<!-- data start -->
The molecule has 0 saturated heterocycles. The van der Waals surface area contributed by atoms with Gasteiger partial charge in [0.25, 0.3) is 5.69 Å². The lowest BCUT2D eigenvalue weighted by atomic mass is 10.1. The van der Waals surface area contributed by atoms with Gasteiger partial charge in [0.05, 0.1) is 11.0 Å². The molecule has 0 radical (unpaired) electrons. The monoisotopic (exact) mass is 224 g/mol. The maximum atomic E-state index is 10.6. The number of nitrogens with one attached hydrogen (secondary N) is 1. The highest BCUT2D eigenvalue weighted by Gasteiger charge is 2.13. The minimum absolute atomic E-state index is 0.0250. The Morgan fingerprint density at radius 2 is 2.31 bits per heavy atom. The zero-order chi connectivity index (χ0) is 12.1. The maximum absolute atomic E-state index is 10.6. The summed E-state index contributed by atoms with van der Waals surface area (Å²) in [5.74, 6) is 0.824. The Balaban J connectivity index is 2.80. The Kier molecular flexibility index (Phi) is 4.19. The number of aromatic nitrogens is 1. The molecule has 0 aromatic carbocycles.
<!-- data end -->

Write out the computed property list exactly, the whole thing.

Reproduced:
The molecule has 0 saturated heterocycles. The van der Waals surface area contributed by atoms with Gasteiger partial charge in [0.25, 0.3) is 5.69 Å². The lowest BCUT2D eigenvalue weighted by atomic mass is 10.1. The van der Waals surface area contributed by atoms with Gasteiger partial charge in [0.05, 0.1) is 11.0 Å². The molecule has 0 radical (unpaired) electrons. The monoisotopic (exact) mass is 224 g/mol. The maximum atomic E-state index is 10.6. The number of nitrogens with one attached hydrogen (secondary N) is 1. The highest BCUT2D eigenvalue weighted by Gasteiger charge is 2.13. The minimum absolute atomic E-state index is 0.0250. The Morgan fingerprint density at radius 2 is 2.31 bits per heavy atom. The zero-order chi connectivity index (χ0) is 12.1. The maximum absolute atomic E-state index is 10.6. The summed E-state index contributed by atoms with van der Waals surface area (Å²) in [5.74, 6) is 0.824. The Balaban J connectivity index is 2.80. The Kier molecular flexibility index (Phi) is 4.19. The number of aromatic nitrogens is 1. The molecule has 0 aromatic carbocycles.